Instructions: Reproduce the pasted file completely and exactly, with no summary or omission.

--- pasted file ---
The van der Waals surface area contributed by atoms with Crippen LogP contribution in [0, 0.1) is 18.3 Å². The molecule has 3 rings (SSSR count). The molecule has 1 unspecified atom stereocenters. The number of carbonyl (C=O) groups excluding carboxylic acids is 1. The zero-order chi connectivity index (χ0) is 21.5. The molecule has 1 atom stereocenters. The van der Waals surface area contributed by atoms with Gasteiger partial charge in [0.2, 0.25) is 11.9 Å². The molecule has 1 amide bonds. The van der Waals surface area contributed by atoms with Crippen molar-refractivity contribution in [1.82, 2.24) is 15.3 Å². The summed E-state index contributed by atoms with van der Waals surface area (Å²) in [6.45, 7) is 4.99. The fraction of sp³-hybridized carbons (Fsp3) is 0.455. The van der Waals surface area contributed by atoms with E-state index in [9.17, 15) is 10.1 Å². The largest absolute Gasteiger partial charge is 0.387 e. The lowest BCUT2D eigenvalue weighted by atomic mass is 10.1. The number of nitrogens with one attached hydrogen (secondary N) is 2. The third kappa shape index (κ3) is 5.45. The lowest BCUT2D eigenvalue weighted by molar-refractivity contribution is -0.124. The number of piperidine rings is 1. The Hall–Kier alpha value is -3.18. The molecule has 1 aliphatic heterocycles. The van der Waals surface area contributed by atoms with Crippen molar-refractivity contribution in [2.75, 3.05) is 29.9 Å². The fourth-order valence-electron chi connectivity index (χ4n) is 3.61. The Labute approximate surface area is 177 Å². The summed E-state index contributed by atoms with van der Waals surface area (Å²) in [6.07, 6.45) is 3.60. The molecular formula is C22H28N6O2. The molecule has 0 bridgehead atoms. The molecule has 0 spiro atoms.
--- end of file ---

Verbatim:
The van der Waals surface area contributed by atoms with Crippen LogP contribution in [0, 0.1) is 18.3 Å². The molecule has 3 rings (SSSR count). The molecule has 1 unspecified atom stereocenters. The number of carbonyl (C=O) groups excluding carboxylic acids is 1. The zero-order chi connectivity index (χ0) is 21.5. The molecule has 1 atom stereocenters. The van der Waals surface area contributed by atoms with Gasteiger partial charge in [0.2, 0.25) is 11.9 Å². The molecule has 1 amide bonds. The van der Waals surface area contributed by atoms with Crippen molar-refractivity contribution in [1.82, 2.24) is 15.3 Å². The summed E-state index contributed by atoms with van der Waals surface area (Å²) in [6.45, 7) is 4.99. The fraction of sp³-hybridized carbons (Fsp3) is 0.455. The van der Waals surface area contributed by atoms with E-state index in [9.17, 15) is 10.1 Å². The largest absolute Gasteiger partial charge is 0.387 e. The lowest BCUT2D eigenvalue weighted by atomic mass is 10.1. The number of nitrogens with one attached hydrogen (secondary N) is 2. The third kappa shape index (κ3) is 5.45. The lowest BCUT2D eigenvalue weighted by molar-refractivity contribution is -0.124. The number of piperidine rings is 1. The Hall–Kier alpha value is -3.18. The molecule has 1 aliphatic heterocycles. The van der Waals surface area contributed by atoms with Crippen molar-refractivity contribution in [2.75, 3.05) is 29.9 Å². The fourth-order valence-electron chi connectivity index (χ4n) is 3.61. The Labute approximate surface area is 177 Å². The summed E-state index contributed by atoms with van der Waals surface area (Å²) in [6.07, 6.45) is 3.60. The molecular formula is C22H28N6O2. The molecule has 0 bridgehead atoms. The molecule has 0 spiro atoms.